The real hero of any Malick film is, of course, his cinematographer, and the work of the insanely talented Emmanuel Lubezki beguiles you from the first shot. The images, aided by James Horner’s refreshingly pure-hearted score and the excellent sound design, are enough to carry you through the first hour of the extended cut. This is where Malick and his four editors’ slow, slow, slow pacing actually become a virtue. You feel close to nature, existing in the moment of Virginia’s colonisation without artifice; walking in the head-high grass and paddling through the tranquil waters. But the pace becomes frustrating, potentially infuriating, as the colonists move into a winter marked by starvation and disease—static in their fort, no longer exploring new sights. The pace is so slow one would be forgiven for thinking the film had stopped.
The greatest enemy of a Malick film is, of course, Malick himself, and his constant strive for profundity and transcendence. It manifests itself in those perfume ad montages, with the whispery voiceover, that dot an otherwise ethereal creation like ball bearings in an Italian meringue. Malick and his editors come close to transcendency simply through the power of image and sound, then suddenly hammer you with pomposity and ponderousness. It’s the voiceovers that are the real problem; remove them and this film would be 10%, if not 20%, better—or at least, more bearable, depending on your mileage for Malick.
Malick has little interest in connecting events together, so characters go through intense trials and emotions… and we feel none of it. How can we relate and empathise, when we don’t know why they feel like they do? In the final hour, the pace is forgiven slightly by our knowledge there’s only an hour left, and by a new and sympathetic character being introduced. Finally, the emotions kick in and there are some moments when viewers may be inexplicably reduced to a blubbering wreck. Here, Malick is clearly doing a lot right, but it’s tough to nail down what exactly it is.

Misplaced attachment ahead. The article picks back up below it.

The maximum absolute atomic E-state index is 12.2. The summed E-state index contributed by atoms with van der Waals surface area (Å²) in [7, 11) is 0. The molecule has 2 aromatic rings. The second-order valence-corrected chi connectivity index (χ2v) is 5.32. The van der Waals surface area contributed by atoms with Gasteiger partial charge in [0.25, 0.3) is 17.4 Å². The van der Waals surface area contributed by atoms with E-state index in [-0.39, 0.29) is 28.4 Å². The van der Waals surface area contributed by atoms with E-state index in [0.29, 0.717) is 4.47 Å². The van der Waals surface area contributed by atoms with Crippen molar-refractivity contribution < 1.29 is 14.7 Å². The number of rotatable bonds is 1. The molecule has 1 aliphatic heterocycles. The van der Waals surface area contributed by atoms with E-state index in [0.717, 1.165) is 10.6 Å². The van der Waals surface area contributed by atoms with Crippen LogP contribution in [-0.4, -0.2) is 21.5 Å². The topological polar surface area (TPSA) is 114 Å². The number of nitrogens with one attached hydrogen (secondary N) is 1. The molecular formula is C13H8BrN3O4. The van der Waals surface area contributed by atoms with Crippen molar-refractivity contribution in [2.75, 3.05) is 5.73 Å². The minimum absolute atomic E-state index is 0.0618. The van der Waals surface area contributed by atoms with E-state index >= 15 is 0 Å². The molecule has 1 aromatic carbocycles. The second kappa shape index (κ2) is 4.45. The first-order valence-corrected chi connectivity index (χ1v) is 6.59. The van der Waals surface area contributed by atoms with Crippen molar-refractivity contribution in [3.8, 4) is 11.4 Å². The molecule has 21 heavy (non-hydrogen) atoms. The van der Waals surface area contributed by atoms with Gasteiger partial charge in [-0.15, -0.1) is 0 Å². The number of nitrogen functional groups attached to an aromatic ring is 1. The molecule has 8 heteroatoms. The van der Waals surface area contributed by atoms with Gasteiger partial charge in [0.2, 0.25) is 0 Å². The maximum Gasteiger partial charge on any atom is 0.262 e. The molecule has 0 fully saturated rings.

So what is it all about? Probably colonialism. I mean, it’s literally a film about colonialism. Although, I’m not sure it has anything to say about colonialism, it doesn’t even seem to be particularly against it. It suggests it was a miserable experience for the colonists, if that’s saying something. It also expresses an unusually unromantic view on relationships, suggesting that a practical partnership should be prized before a passionate romance. Maybe it’s not about anything at all, maybe it’s just an experience. I only watched the extended cut, so perhaps it would be foolish to assume the shorter cut is better… but there are few films that benefit from being extended, and I can’t believe The New World is an exception to this rule.
This is a film to wallow in, and if you enjoy that kind of thing you’ll probably hail The New World as a modern masterpiece. For others, the experience will be much like taking a bath: absorbing at first, but then the water becomes tepid, and Malick doesn’t turn on the hot tap again until the final act.
USA • UK | 2005 | 135 MINUTES • 172 MINUTES (EXTENDED CUT) • 150 MINUTES (ORIGINAL CUT) | 2.35:1 | COLOUR | ENGLISH • ALGONQUIN • INUKTITUT
writer & director: Terrence Malick.
starring: Colin Farrell, Q’orianka Kilcher, Christopher Plummer, Christian Bale, August Schellenberg, Wes Studi, David Thewlis, Yorick van Wageningen, Ben Mendelsohn, Raoul Trujillo, Brian F. O’Byrne, Irene Bedard, John Savage, Alex Rice, Jamie Harris & Janine Duvitski.